Published on 23 Mar 2012 Sections ,

EU puts shopping and travel ban on Syria’s Asma Assad

The EU bans the wife of Syrian President Bashar al-Assad from travelling to the EU or shopping with European companies in a move to stop her buying the Chanel dresses and Louboutin shoes she craves.

Asma and Bashar al-Assad meeting the Queen in 2002 (Reuters)

The European Union decided on Friday to impose sanctions on Asma Assad, the wife of Syrian President Bashar al-Assad, increasing pressure on his government to end a crackdown on popular unrest. President Assad is already subject to sanctions.

Among the measures approved by EU foreign ministers in Brussels was a travel ban and an asset freeze for Assad’s British-born wife, Asma. The Home Office told Channel 4 News that under immigration rules however, as a British citizen, Mrs Assad will not be refused entry to the UK.

The EU’s latest round of sanctions, which also targeted the president’s mother and sister, is notable for including Mrs Assad, whose luxury shopping habit was laid bare this month in a cache of hacked emails.

The decision came the day after more than 40 people died in clashes across Syria, as a United Nations Security Council call for an immediate end to the fighting was ignored.

President Assad has been the target of sanctions since May 2011, but these have so far had little impact on his policies.

Read more: Who are the Assads?

EU ministers also imposed asset freezes and bans on travel to the EU on several other Syrians and banned European companies from doing business with two Syrian entities, EU officials said.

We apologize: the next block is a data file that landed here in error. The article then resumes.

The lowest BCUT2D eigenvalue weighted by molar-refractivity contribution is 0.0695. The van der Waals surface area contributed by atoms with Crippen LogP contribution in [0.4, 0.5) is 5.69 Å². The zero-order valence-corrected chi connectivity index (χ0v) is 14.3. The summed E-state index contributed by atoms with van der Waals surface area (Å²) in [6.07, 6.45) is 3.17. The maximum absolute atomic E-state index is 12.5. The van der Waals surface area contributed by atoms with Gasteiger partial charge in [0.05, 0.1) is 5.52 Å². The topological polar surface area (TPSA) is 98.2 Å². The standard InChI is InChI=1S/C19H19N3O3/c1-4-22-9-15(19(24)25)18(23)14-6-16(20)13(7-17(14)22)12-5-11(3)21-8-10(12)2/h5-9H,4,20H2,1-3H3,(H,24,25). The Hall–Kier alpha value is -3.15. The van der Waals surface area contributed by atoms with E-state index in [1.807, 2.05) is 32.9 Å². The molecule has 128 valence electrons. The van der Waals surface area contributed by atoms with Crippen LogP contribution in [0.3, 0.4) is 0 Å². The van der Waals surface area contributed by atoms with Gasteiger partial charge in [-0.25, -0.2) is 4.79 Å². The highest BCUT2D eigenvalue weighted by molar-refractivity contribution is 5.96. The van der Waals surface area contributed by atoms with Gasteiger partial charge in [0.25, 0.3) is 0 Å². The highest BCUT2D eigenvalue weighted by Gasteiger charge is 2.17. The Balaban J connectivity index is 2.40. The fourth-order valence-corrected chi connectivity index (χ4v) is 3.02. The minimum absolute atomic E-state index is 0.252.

A full list of the targets of the sanctions will be made public on 24 March when the decision comes into force. Foreign Secretary William Hague has welcomed the ban. In a statement he said: “I strongly welcome the EU’s agreement today to impose sanctions on an additional two oil companies and a further 12 individuals closely associated with the brutal repression being carried out by the Syrian regime.

“This is a further step in tightening the economic and diplomatic stranglehold on this criminal regime. The message to those who continue to side with Assad is clear – the violence must end and those responsible will be held to account.”

A former investment banker who has cultivated an image of a woman inspired by western values, Asma Assad has recently become a hate figure for many Syrians.

She has stood by her husband during a year-long crackdown on popular unrest in which the United Nations says at least 8,000 people have died.

“The real dictator”

In recent weeks Asma Assad became the focus of media attention when a trove of emails between her and her husband appeared to show them shopping for pop music and luxury items while Syria descended into bloodshed.

In one of the emails, Asma described herself as “the real dictator”. Asma Assad’s ancestral home is Homs, now a symbol of the revolt which has been subjected to particularly fierce government attack.

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